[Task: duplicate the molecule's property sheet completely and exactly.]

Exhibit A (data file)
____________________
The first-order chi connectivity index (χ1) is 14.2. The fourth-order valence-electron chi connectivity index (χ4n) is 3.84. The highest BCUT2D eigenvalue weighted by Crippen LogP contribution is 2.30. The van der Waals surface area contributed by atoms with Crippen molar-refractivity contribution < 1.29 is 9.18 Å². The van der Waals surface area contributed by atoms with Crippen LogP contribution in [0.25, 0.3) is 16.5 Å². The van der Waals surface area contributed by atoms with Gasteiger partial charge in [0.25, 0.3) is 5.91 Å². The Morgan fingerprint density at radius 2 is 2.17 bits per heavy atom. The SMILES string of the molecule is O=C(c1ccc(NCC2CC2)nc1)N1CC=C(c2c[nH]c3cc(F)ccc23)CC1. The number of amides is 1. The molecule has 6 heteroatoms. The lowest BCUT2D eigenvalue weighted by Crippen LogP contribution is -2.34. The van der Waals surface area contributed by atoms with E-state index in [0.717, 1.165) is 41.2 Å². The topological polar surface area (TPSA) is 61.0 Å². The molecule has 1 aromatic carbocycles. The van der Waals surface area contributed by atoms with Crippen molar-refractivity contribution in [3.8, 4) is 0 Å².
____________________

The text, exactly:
The first-order chi connectivity index (χ1) is 14.2. The fourth-order valence-electron chi connectivity index (χ4n) is 3.84. The highest BCUT2D eigenvalue weighted by Crippen LogP contribution is 2.30. The van der Waals surface area contributed by atoms with Crippen molar-refractivity contribution < 1.29 is 9.18 Å². The van der Waals surface area contributed by atoms with Crippen LogP contribution in [0.25, 0.3) is 16.5 Å². The van der Waals surface area contributed by atoms with Gasteiger partial charge in [0.25, 0.3) is 5.91 Å². The Morgan fingerprint density at radius 2 is 2.17 bits per heavy atom. The SMILES string of the molecule is O=C(c1ccc(NCC2CC2)nc1)N1CC=C(c2c[nH]c3cc(F)ccc23)CC1. The number of amides is 1. The molecule has 6 heteroatoms. The lowest BCUT2D eigenvalue weighted by Crippen LogP contribution is -2.34. The van der Waals surface area contributed by atoms with E-state index in [0.717, 1.165) is 41.2 Å². The topological polar surface area (TPSA) is 61.0 Å². The molecule has 1 aromatic carbocycles. The van der Waals surface area contributed by atoms with Crippen molar-refractivity contribution in [3.8, 4) is 0 Å².